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table set for dinner party in backyard with string lights
table set for dinner party in backyard with string lights

How to Have a Low-Risk Gathering

Protect Your Loved Ones From Illness

The holiday season often brings together people from across the country and from multiple generations. It is a time to hug, enjoy family traditions and share food. Unfortunately, it can also be a time to share viruses, including COVID-19. Respiratory viruses are common in fall and winter, and they will continue to spread through the holiday season.

Here are tips for how to have a safer gathering this holiday season.

How to Celebrate Indoors

  • Get vaccinated. The best way to minimize the spread of COVID-19 is to get vaccinated if you are eligible. If you are vaccinated and plan to be around other people who are vaccinated, your risk of spreading illness is low.
  • Get tested. Prior to interacting with family and friends, consider getting tested to lessen your risk of spreading the virus.
  • Wear a mask. Consider wearing a mask indoors if you are with a large group of people where it may be difficult to know their vaccination status, or if you are around someone who is immunocompromised.
  • Increase ventilation. Open the windows and use a fan in one of the windows to blow air out. This will pull in fresh air through the other open windows.
  • Stay home if you are not feeling well. If you have any symptoms of illness, such as a cough, sore throat or fever, send your regrets and sit this gathering out. Even if you don't think you have COVID-19, you could be wrong. People who are vaccinated can get a very mild case of the illness and not realize it. Quarantine yourself and do not expose others. Get tested (or call your physician) if any symptoms arise.

Talk to Loved Ones Who Are Not Vaccinated

Having conversations with family or friends about COVID-19 vaccination status can be difficult, but it is important. Establishing an understanding with those you plan to celebrate the holidays with can make things merrier.

"Many of us have had a very difficult year, and this holiday season seems to be one we can celebrate together, safely, in person," says Northwestern Medicine Family Medicine Physician Kavita Shanker-Patel, MD. "Have open conversations with your family members before gatherings. Remember that everyone has different comfort levels, and those should be respected. Enjoy the time together while still being safe."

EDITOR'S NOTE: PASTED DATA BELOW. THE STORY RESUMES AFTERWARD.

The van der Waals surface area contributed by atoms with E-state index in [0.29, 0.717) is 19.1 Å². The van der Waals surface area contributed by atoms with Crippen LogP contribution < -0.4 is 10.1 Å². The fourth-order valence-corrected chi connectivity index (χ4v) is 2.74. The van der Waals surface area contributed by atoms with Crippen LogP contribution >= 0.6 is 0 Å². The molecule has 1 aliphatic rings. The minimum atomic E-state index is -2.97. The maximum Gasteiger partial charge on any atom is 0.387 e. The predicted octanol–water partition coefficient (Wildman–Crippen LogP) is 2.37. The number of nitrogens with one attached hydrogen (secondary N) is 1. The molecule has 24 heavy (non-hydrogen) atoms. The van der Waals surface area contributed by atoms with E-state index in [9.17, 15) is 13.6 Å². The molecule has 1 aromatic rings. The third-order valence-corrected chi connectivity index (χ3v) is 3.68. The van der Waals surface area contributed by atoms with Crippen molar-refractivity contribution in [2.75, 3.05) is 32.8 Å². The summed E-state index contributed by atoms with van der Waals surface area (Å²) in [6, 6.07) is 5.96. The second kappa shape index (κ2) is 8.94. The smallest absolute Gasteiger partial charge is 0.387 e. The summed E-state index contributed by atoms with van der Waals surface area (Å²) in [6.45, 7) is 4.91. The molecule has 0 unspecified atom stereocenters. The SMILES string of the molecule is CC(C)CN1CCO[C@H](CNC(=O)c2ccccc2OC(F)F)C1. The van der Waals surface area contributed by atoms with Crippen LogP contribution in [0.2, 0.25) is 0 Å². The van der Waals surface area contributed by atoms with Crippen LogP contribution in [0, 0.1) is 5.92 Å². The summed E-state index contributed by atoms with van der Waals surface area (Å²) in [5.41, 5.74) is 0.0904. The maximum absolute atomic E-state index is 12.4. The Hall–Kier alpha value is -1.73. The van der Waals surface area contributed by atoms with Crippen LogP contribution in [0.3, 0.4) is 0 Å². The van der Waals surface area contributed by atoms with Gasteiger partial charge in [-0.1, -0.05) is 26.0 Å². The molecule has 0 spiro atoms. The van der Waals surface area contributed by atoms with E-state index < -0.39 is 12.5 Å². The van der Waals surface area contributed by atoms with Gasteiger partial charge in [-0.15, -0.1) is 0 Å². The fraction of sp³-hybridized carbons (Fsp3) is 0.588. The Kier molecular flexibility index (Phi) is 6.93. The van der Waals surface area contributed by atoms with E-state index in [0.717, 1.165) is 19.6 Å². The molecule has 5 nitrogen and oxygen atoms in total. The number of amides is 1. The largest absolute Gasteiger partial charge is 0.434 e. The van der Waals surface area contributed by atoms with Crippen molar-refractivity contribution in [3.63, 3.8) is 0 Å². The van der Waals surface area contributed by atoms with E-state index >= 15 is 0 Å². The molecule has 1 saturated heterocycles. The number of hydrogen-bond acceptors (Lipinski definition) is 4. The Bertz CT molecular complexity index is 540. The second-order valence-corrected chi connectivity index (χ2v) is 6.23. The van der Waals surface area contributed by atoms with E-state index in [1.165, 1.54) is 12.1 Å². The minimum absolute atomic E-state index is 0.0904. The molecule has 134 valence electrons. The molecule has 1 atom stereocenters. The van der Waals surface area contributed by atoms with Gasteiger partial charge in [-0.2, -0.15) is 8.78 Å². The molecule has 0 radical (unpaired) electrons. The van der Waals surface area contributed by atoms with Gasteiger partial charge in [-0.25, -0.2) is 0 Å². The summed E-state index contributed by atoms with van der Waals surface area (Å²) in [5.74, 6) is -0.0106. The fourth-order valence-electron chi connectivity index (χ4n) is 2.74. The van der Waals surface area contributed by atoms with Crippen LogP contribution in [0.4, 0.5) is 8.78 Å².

If you have concerns about someone who is not vaccinated, reach out to talk. Remember these tips:

  • Listen. Acknowledge their concerns about the vaccine and be empathetic.
  • Give facts. Share successful accounts of how the vaccine is helping people.
  • Address misconceptions. There are many myths about the COVID-19 vaccine that are easily shown to be false. The Centers for Disease Control and Prevention (CDC) website has timely information on COVID-19 and vaccines, including extensive data showing how effective and safe the vaccines are.
  • Make a referral. Suggest they talk to their physician to get information from a trusted medical expert.

More Tips for Safer Holiday Gatherings

If you or a loved one is at high risk for serious illness from COVID-19, or if the entire family is not vaccinated, a traditional indoor gathering may not be a safe option for everyone. Consider some alternatives:

  • Gather outside. Sit people from the same household together, with different households seated at separate tables 6 feet apart, if possible.
  • Do a drive-by. Prepare food for loved ones and deliver it in a contactless way. Depending on the weather, you may sit with them outside, 6 feet apart.
  • Gather virtually. Designate one host to set up a virtual meeting and send out the invitations. Each family can prepare food for their household. Consider sharing recipes in advance so you are all enjoying the same meal. Create activities for everyone to do together: play charades, name one thing you are thankful for or share old family photos.
  • Get vaccinated. The CDC suggests that you delay travel if you are not fully vaccinated. However, if you must travel, get a viral test one to three days before your trip. You should then get another test three to five days after travel and self-quarantine for a full seven days.
  • Mask up. Regardless of vaccination status, wear a mask over your mouth and nose on all forms of public transportation.
  • Monitor for symptoms. Even if you are vaccinated, you still have a risk of getting COVID-19. If you develop any symptoms, self-isolate and get tested.
  • Follow CDC recommendations. The CDC continues to update recommendations for travel based on the latest information.

Follow your physician's advice.

If you are at high risk for serious illness from COVID-19, talk to your physician about your travel plans. 

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Kavita Shanker-Patel, MD
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